Affordable Vintage Watches
Do you want to buy a “new” old watch that will not drain your bank account but will also be elegant, stylish and may even trigger a watch collecting hobby? It’s a tall order, but the Gentleman’s Gazette did the hard work of discovering how to buy an affordable vintage watch.
I believe that watch collecting is addictive, so be warned! If you want to get started as a collector, know that you may find them in antique shops, weekend fairs, garage sales, eBay, websites, and auctions galore (such as Sotheby’s, Christie’s and others). Sometimes, a friend has one to sell; another time, they may know of someone who is willing to part with some nice timepieces. Your dad or an uncle may be soft-hearted and help you with the “seed watch” in your collection.
Obviously, it is a very competitive market, and some watches may sell for thousands, hundreds of thousands or even millions of dollars, as is the case of very rare watches – think about Winston Churchill’s Lemania gold chronograph from 1946, recently sold at Sotheby’s: its pre-auction estimate was US$19,000-32,000, but the hammer dropped at over US$208,000.
Or Paul Newman’s own Rolex Daytona “Paul Newman” model, the watch that started the whole premium vintage watch market: it was sold for US$17,752,500 (including buyer’s premium), a world record for a wristwatch at auction.
Obviously, we will not be dealing with this kind of collectible. Our aim is to provide you a practical and affordable guide to vintage watches and brands below the US$1,000 point. In this price bracket, you will find many good steel watches and some gold-plated ones, with an eventual solid gold piece. But you should be looking for design, demand, and style, not for a financial investment!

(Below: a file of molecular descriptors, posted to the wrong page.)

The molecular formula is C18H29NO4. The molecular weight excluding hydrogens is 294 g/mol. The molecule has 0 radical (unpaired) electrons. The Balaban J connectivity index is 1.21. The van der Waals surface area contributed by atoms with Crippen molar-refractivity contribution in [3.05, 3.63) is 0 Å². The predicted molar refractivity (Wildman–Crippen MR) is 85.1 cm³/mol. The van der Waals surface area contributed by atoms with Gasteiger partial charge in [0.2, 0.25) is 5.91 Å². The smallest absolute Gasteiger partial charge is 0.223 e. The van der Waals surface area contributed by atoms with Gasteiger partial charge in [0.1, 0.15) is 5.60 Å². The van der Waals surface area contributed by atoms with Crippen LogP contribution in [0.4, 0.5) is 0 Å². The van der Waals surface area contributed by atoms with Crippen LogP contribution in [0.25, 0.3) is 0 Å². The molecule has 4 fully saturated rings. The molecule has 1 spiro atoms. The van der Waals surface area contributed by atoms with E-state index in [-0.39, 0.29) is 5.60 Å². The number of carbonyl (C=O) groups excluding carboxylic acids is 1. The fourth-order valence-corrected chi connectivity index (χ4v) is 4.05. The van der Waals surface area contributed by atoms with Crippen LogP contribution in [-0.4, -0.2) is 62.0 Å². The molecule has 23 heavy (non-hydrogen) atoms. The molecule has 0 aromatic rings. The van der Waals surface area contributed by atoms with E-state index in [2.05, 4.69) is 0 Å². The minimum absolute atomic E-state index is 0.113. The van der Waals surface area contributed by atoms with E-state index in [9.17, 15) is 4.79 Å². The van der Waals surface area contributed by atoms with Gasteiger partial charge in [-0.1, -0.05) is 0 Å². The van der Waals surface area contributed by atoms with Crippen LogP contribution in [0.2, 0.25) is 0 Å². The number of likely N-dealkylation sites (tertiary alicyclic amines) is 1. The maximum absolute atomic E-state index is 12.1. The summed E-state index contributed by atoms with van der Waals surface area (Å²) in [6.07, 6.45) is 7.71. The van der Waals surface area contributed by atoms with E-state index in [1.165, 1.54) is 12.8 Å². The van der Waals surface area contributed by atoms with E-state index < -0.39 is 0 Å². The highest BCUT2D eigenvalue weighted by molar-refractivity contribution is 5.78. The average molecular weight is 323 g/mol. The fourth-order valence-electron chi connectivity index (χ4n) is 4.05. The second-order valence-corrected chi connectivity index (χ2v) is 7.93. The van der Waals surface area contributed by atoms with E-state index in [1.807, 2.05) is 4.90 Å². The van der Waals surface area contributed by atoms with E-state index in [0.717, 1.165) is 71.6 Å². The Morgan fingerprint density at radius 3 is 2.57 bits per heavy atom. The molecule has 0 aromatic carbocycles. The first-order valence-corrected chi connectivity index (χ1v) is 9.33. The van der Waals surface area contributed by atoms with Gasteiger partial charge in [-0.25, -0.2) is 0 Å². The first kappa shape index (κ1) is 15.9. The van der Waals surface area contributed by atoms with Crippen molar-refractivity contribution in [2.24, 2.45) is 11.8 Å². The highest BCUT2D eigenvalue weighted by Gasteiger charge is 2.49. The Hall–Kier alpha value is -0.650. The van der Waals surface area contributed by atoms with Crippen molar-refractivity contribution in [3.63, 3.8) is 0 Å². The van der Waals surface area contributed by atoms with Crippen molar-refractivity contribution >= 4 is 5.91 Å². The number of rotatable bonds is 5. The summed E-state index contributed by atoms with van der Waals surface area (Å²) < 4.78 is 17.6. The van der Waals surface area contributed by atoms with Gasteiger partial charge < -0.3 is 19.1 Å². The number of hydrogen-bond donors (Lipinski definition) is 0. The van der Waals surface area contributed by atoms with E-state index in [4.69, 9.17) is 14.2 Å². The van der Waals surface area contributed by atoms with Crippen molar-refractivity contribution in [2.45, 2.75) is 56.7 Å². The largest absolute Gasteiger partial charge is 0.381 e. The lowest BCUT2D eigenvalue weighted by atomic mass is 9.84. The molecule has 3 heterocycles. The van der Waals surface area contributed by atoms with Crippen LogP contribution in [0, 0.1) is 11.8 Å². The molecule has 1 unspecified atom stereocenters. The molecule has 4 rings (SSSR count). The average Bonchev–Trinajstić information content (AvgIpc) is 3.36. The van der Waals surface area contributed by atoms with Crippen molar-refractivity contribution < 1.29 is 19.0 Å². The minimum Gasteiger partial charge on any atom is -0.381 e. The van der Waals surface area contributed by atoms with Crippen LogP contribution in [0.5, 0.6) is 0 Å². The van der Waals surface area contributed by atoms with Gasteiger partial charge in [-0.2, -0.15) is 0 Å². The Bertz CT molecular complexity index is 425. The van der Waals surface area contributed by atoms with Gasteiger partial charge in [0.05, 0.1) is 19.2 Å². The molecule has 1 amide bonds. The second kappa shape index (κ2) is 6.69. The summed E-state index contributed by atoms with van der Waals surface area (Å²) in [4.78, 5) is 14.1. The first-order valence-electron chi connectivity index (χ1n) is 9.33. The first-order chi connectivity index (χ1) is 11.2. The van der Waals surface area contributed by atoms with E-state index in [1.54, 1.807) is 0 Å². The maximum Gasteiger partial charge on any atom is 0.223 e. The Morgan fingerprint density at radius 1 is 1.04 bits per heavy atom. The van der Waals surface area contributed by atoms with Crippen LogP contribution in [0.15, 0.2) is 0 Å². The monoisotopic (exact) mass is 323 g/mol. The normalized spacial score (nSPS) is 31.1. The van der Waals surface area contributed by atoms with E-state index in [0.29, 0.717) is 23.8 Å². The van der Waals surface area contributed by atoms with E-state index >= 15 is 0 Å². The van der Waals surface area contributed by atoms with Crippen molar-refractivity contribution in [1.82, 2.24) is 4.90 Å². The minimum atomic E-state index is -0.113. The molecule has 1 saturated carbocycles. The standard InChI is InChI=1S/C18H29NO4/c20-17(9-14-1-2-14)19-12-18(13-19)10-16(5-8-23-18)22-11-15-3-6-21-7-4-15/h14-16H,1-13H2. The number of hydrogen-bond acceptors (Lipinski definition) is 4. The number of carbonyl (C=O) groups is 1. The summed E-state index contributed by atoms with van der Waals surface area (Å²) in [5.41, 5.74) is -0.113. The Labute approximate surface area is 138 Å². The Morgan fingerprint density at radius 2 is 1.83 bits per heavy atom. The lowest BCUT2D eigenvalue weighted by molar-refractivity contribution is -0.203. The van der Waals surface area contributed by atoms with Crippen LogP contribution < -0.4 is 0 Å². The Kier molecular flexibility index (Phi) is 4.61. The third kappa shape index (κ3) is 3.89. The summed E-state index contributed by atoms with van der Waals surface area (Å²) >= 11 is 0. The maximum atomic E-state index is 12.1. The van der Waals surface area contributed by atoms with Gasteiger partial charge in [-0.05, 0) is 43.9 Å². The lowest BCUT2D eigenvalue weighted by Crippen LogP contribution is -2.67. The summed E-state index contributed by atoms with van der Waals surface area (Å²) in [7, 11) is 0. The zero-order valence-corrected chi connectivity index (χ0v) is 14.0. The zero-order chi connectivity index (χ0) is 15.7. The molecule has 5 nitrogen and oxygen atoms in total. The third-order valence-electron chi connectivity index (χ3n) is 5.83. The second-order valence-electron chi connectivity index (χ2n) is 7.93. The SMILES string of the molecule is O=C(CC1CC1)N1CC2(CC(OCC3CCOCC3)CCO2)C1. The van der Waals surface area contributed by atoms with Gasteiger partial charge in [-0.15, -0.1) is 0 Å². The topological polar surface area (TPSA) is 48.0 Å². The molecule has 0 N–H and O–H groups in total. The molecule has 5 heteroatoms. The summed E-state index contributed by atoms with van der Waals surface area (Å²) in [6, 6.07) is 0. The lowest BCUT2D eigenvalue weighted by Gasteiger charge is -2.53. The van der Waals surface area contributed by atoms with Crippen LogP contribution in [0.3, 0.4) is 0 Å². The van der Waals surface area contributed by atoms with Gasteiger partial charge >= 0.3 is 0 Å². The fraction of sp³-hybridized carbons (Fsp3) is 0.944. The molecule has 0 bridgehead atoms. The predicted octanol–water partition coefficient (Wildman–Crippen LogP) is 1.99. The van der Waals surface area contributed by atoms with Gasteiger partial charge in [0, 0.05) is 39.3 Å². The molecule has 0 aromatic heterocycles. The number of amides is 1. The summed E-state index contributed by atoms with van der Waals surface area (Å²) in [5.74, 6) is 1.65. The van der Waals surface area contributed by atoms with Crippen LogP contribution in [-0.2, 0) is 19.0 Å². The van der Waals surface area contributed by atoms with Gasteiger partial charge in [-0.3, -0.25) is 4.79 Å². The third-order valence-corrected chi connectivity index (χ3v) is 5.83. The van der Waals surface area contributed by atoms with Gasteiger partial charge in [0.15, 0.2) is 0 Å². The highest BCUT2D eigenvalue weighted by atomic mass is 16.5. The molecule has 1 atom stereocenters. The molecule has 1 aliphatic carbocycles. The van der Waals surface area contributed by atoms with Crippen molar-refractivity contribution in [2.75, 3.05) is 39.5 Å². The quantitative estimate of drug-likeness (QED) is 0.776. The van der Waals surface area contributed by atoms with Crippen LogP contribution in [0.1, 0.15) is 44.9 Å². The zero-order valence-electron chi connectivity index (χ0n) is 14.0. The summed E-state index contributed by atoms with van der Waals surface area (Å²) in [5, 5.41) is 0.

Guidelines for Buying an Affordable Vintage Watch
Your focus should be on mechanical timepieces. Quartz watches – with very few exceptions – seldom appreciate in value, and many have their catalog price highly reduced after leaving the store. If you look carefully, you may even find the greatest value in vintage watches: the “new old stock“. These are watches that were never sold before and found a nice spot in the seller’s deposit or drawer until being sold now. Many will require a professional inspection and perhaps an overhaul (lubrification, change of gaskets, etc.)
However, resist the temptation of changing certain parts of a vintage timepiece, such as dial, hands or bezel. If you do so for esthetical reasons, keep the original parts in an envelope, so that they may be put back in place if you wish to sell the watch someday. Some repair shops “restore” (change!) the dial, devaluating the watch. The most you can do is ask a specialist to clean the dial, but without changing its original design.